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  1. This post just appeared on academia.stackexchange; apologies if it has already been discussed here.

    Elsevier has started circulating this letter as a consequence of the sanctions taken by the US against Iran to the editors of their journals:

    Subject: US editors and reviewers can no longer handle submissions by authors employed by the Government of Iran

    Dear Dr Bruno Granier,

    The Office of Foreign Assets Control (OFAC) of the US Department of the Treasury administers and enforces economic and trade sanctions. As a result of OFAC sanctions we have been made aware that US editors, US Elsevier staff and US reviewers are now unable to handle scientific manuscripts where any of the authors are employed by the Government of Iran. This includes the research departments of the various oil and gas companies which are deemed to be entities of the Government of Iran. We realize that this OFAC regulation will cause some inconvenience in your role as an editor but Elsevier is legally obliged to ensure that all reasonable efforts are made to avoid submissions from Iranian government agencies and companies being handled by US editors, US Elsevier staff and US reviewers. Please be aware that editors, Elsevier staff and reviewers from outside the US may still handle these manuscripts and that this OFAC regulation does not pertain to manuscripts where the authors are based at Iranian academic and research institutes. Manuscripts originating from a clinical setting that are not government run, for example, a hospital or clinical practice are also exempt from this regulation.

    To view the official OFAC regulation, please click here. In practice the result of these sanctions will mean that:

    • Submissions where any author is based in Iran, and is not at an academic and research institution, cannot be handled by US-based editors, US Elsevier staff, US reviewers, or any US citizens based outside of the US.

    • If an Iranian author has dual affiliations (eg. university and government), their submission cannot be handled by US-based editors, US Elsevier staff, US reviewers, or any US citizens based outside of the US.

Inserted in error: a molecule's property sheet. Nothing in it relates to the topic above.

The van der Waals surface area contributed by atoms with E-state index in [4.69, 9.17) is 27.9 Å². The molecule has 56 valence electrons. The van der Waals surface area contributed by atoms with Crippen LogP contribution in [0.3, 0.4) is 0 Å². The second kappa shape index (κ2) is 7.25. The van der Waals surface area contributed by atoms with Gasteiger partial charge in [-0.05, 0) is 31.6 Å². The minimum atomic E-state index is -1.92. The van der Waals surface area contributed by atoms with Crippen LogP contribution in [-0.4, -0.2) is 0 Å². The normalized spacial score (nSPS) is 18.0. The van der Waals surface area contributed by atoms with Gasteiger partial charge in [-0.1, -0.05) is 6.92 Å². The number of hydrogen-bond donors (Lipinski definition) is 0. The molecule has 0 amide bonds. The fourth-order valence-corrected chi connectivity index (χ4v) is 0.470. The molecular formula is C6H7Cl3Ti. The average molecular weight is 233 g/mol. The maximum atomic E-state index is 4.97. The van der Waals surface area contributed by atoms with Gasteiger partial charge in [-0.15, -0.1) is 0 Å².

• Affiliations of Iranian authors should therefore be checked, and any manuscripts which fall under this OFAC regulation delegated to a non-US editor, before handling.

    • When assigning reviewers, affiliations of Iranian authors should also be checked, and any papers which fall under this OFAC regulation should only be sent to non-US reviewers. (As an editor you should do what is reasonable to determine the nationality of a reviewer e.g. check their email address. This check does not extend to emailing reviewers directly to confirm their nationality or location). Unless there is specific knowledge that a non-US-based reviewer is a US citizen, editors can send such submissions to reviewers based outside the US.

    • If your journal workflow involves all submissions being handled by US-based Elsevier staff, they will reject these manuscripts outright before they reach you.

    • Should there be no suitably qualified editor or reviewer, please reject the manuscript outright.

    When rejecting manuscripts which fall under this OFAC regulation please use the new EES Decision Term “Reject - OFAC Sanctions” and the following text:

    “As a result of OFAC sanctions all editorial staff who are US-based/US nationals are unable to handle scientific manuscripts which are authored by Iranian scientists, employed by the Government of Iran. Based on this OFAC regulation we are unfortunately unable to handle your manuscript. We wish you success with your submission to another Journal.”

    We apologize for the inconvenience this may cause. If you do have any questions please contact your Publisher.

    Sent on behalf of Dan Lovegrove

    Cretaceous Research

    The asker on points out a possible conflict with codes of conducts and ethics.

    • CommentRowNumber2.
    • CommentAuthorzskoda
    • CommentTimeSep 3rd 2013
    • (edited Sep 3rd 2013)

    US government here behaves as barbarians! Elsevier as well.

    • CommentRowNumber3.
    • CommentAuthordarij grinberg
    • CommentTimeSep 9th 2013
    • (edited Sep 9th 2013)
    Elsevier are just behaving like a typical risk-averse corporation. Nothing particular. They could have put up a fight or at least make a stink and would have much of academia on their side, for a change, but apparently noone has the balls required for that at Elsevier. Ultimately, this raises the question what Elsevier's purpose is in today's world of arXiv, and mathoverflow.